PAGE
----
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Robert Lepage, playwright, actor, director and creator of Blue Dragon is seen in Toronto at the Mirvish Productions offices on January 8, 2012. (Jennifer Roberts For The Globe and Mail)
Robert Lepage, playwright, actor, director and creator of Blue Dragon is seen in Toronto at the Mirvish Productions offices on January 8, 2012. (Jennifer Roberts For The Globe and Mail)

How Robert Lepage brings a slice of Lipsynch to the big screen Add to ...

How do you turn a nine-hour stage production, Lypsynch, into a 90-minute feature film called Triptych? The answer according to director Robert LePage is very slowly and by turning it into something else entirely.

Though LePage is Canada’s pre-eminent theatre artist (Tectonic Plates, The Dragons’ Trilogy, The Seven Streams of the River Ota) he has also made five feature films (including Le Confessional, Possible Worlds). This time out, though, he says, he wanted new input in adapting the latest work he developed with his Quebec-based Ex Machina theatre company. He enlisted co-director Pedro Pires, an Emmy Award-winning visual effects specialist.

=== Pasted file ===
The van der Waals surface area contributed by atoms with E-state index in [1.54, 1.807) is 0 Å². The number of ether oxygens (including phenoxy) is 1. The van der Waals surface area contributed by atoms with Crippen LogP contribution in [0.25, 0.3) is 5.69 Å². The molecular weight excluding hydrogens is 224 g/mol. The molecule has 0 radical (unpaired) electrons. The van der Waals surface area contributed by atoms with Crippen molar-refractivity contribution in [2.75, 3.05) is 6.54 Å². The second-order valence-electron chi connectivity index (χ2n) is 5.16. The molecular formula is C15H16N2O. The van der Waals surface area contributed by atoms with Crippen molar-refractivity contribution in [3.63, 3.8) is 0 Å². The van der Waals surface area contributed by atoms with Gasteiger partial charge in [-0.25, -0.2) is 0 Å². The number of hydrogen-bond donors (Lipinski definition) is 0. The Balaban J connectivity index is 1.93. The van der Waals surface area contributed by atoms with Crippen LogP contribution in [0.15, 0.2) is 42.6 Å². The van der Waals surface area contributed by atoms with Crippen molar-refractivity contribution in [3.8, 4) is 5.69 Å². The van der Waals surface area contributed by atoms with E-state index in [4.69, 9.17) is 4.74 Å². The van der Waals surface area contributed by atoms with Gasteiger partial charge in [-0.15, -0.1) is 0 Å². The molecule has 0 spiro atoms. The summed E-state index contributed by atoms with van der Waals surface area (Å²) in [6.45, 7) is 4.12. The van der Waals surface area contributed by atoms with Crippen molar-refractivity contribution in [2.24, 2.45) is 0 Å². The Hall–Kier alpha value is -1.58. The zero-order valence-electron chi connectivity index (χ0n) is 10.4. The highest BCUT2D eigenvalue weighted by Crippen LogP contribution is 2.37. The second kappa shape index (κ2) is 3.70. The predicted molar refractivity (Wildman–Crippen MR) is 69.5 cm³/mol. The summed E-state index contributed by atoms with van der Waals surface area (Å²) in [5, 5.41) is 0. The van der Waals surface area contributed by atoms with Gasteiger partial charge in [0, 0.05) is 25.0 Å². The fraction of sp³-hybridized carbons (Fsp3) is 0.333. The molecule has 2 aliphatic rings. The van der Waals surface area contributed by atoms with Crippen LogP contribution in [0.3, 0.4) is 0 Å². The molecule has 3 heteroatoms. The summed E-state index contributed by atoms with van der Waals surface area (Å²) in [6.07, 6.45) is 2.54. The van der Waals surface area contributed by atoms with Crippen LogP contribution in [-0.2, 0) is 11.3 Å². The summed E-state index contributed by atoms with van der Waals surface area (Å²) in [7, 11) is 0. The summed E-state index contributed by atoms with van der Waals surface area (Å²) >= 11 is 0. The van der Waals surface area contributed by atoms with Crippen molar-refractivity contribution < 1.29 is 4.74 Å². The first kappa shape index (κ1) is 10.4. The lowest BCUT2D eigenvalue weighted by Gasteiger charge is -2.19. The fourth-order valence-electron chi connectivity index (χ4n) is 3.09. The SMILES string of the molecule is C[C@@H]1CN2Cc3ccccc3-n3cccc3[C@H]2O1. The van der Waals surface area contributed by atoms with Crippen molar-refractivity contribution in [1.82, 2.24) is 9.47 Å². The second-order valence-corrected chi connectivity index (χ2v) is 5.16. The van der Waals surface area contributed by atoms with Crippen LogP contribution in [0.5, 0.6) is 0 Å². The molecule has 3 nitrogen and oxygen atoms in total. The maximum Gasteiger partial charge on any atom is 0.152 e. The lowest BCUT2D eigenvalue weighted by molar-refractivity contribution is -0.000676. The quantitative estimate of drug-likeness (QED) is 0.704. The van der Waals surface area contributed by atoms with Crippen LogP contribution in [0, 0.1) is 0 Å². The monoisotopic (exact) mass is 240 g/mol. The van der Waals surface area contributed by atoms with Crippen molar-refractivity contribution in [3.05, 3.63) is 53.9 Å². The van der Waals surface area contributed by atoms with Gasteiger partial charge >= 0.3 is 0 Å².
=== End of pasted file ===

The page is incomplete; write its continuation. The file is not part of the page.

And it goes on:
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“I’ve made films but I’m more of a theatre guy than a film guy,” Lepage said in a TIFF interview at the Intercontinental Hotel this past weekend. “I wanted Pedro to help create something that was more about images than dialogue.”

Triptych follows three intersecting stories taken from the nine of the original play. There is the story of Thomas (Hans Piesbergen), a German surgeon with a career-threatening tremor; then there’s Michelle (Lise Castonguay) a Montreal book-seller and poet who suffers from schizophrenia; and, finally, her sister, Marie (Frederike Bedard) a jazz singer who, after a brain operation, cannot remember the sound of her late father’s voice.

Though it’s still a story about voices, Triptych is full of striking visual moments, from a sustained closeup of a scalpel cutting into a brain to a studio recording equalizer graph that suddenly morphs into a night-time city skyline. The entire film was created on a DIY basis. It took over three years to create, with the filmmakers shooting sequences when they had time between other projects and the actors were available, and then editing them on Pires’s home editing software.

“We had to risk the actors aging over the course of the shoot,” LePage says.

And he may have to risk them aging some more. Triptych, which is being distributed by the National Film Board of Canada, is only a slice of Lipsynch, which LePage describes as “really a trilogy of triptychs.

“We thought we’d develop this part and see if it finds a niche, and perhaps we can do the rest. Well, we’ll have to see about that.”

Follow on Twitter: @liamlacey

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